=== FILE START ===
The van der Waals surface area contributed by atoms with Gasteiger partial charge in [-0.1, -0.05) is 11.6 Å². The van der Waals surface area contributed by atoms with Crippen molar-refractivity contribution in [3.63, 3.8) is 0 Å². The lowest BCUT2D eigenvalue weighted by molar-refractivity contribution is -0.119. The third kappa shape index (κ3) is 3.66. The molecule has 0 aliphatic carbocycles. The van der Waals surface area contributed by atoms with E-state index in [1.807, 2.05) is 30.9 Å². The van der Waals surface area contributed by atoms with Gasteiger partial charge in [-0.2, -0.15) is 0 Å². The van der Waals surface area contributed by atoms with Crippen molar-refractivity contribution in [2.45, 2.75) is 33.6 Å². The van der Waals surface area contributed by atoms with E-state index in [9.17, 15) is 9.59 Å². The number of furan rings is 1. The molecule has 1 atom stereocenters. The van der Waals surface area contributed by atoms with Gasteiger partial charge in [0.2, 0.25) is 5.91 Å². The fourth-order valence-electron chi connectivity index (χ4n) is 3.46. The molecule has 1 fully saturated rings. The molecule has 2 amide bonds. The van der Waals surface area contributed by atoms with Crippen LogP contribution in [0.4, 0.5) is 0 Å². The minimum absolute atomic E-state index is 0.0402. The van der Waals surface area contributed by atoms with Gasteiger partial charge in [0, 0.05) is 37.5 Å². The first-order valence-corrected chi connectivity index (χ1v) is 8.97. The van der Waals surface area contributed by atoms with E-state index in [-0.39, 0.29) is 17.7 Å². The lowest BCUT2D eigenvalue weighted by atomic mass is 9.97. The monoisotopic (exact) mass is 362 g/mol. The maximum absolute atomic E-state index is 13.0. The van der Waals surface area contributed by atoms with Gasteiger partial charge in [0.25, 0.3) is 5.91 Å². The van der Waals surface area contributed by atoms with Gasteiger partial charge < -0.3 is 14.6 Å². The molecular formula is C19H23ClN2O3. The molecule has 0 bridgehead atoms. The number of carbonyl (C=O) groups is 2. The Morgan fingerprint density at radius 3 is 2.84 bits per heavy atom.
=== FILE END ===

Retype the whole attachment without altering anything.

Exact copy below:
The van der Waals surface area contributed by atoms with Gasteiger partial charge in [-0.1, -0.05) is 11.6 Å². The van der Waals surface area contributed by atoms with Crippen molar-refractivity contribution in [3.63, 3.8) is 0 Å². The lowest BCUT2D eigenvalue weighted by molar-refractivity contribution is -0.119. The third kappa shape index (κ3) is 3.66. The molecule has 0 aliphatic carbocycles. The van der Waals surface area contributed by atoms with E-state index in [1.807, 2.05) is 30.9 Å². The van der Waals surface area contributed by atoms with Gasteiger partial charge in [-0.2, -0.15) is 0 Å². The van der Waals surface area contributed by atoms with Crippen molar-refractivity contribution in [2.45, 2.75) is 33.6 Å². The van der Waals surface area contributed by atoms with E-state index in [9.17, 15) is 9.59 Å². The number of furan rings is 1. The molecule has 1 atom stereocenters. The van der Waals surface area contributed by atoms with Gasteiger partial charge in [0.2, 0.25) is 5.91 Å². The fourth-order valence-electron chi connectivity index (χ4n) is 3.46. The molecule has 1 fully saturated rings. The molecule has 2 amide bonds. The van der Waals surface area contributed by atoms with Crippen LogP contribution in [0.4, 0.5) is 0 Å². The minimum absolute atomic E-state index is 0.0402. The van der Waals surface area contributed by atoms with Gasteiger partial charge in [0, 0.05) is 37.5 Å². The first-order valence-corrected chi connectivity index (χ1v) is 8.97. The van der Waals surface area contributed by atoms with E-state index in [-0.39, 0.29) is 17.7 Å². The lowest BCUT2D eigenvalue weighted by atomic mass is 9.97. The monoisotopic (exact) mass is 362 g/mol. The maximum absolute atomic E-state index is 13.0. The van der Waals surface area contributed by atoms with Gasteiger partial charge in [0.25, 0.3) is 5.91 Å². The van der Waals surface area contributed by atoms with Gasteiger partial charge < -0.3 is 14.6 Å². The molecular formula is C19H23ClN2O3. The molecule has 0 bridgehead atoms. The number of carbonyl (C=O) groups is 2. The Morgan fingerprint density at radius 3 is 2.84 bits per heavy atom.